While the definition of digital insurance has become more clear in personal lines, the same cannot be said in the commercial, specialty and re-insurance sectors. That’s because the customer-insurer relationship is fundamentally altered when we move from the personal to the commercial space.
In personal lines, a customer is most often a single individual. In commercial lines, the customer could be one human being or it could be millions organized into a commercial structure, requiring risk cover for every activity in which those humans engage across national or, in some rare situations, even planetary boundaries.
That difference is critical when you consider that the essential concept of digital is “maximum automation.” This is a vastly harder concept to understand in an industry of one-to-many rather than in an industry of one-to-few. Instead of assessing the variation in risk between Jane Doe driving a Mercedes and John Doe driving a Jeep, the commercial, specialty and reinsurance space is about assessing risks as diverse as a space explorer crash on Mars, a terrorist attack on an airport or a cyber-attack on a retailer.
To be clear, the digital concept does have sensible meaning in commercial insurance beyond maximising automation and enabling customer engagement. At a fundamental level though, digital insurance for commercial lines is a different beast.
To better understand the differences, let’s break the commercial insurance sector down into a few of its component parts:
1. Insurance for Small to Medium Enterprises (SMEs)
While the breadth of insurances is significantly greater than personal lines, the concept of digital insurance in this space is nearly identical. Representatives of small to medium enterprises can use consumer technologies – often in the workplace – to procure insurance, and brokers and insurers can use more automated mechanisms to price the risk.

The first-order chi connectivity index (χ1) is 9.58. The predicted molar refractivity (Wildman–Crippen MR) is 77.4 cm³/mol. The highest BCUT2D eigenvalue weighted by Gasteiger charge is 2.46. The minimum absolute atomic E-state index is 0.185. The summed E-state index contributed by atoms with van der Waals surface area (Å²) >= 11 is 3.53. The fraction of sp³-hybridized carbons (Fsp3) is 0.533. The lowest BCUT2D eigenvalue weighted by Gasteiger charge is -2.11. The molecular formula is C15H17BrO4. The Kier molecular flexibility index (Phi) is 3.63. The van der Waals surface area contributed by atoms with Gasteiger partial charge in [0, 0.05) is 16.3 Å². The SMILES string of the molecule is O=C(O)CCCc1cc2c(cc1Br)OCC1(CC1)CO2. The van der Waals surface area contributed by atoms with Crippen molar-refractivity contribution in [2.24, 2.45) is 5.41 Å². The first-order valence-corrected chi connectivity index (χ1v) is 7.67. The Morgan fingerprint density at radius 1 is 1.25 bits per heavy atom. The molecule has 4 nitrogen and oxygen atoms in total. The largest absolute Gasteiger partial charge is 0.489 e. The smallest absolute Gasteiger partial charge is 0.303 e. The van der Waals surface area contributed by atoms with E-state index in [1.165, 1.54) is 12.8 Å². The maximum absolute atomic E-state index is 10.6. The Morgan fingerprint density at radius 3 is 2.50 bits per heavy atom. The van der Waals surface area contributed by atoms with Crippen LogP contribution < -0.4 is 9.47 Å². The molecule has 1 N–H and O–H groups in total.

The greater challenge is in constructing an end-to-end automated model, because the business case for Web-based aggregation tools is not as easily made for a lower volume business. In other words, there is a higher barrier to construction of digital models because SME insurers inherently deal with lower volumes and a more diverse set of products. This makes the business case harder to shape.
However, for SME insurance, digital offers the promise of essentially similar tools for those different product sets, and, in the end, the direction of digital travel for SME commercial insurance is similar to individual insurance.
2. Insurance for Large Enterprises
For large enterprises, digital can take two directions. Individual risks, cybersecurity and directors & officers insurance, for example, may lend themselves to the sort of automated aggregator models seen in personal lines. That’s because, in these instances, the variables required to price risk — even across a wide diversity of firms — are sufficiently manageable. Thus, the digital models that are becoming prevalent in personal lines can offer us a glimpse into the digital future of commercial lines.
However, more complex, large commercial and specialty risks do not lend themselves to these same levels of automation. There is less commonality associated with the risks. After all, it is difficult to envisage end-to-end digital models for insuring of something like a satellite or a rock star’s voice. So, whereas in personal lines the focus is on innovation in customer engagement first and foremost, in the complex and specialist risk space, the focus shifts to data. With data, insurers can model complex risks and enable more accurate pricing.
3. Packaged Risks
If a large enterprise packages up a range of enterprise risks, as they are wont to do, then how could an end-to-end automated model work? A package, after all, is a uniquely constructed set of already complex risks.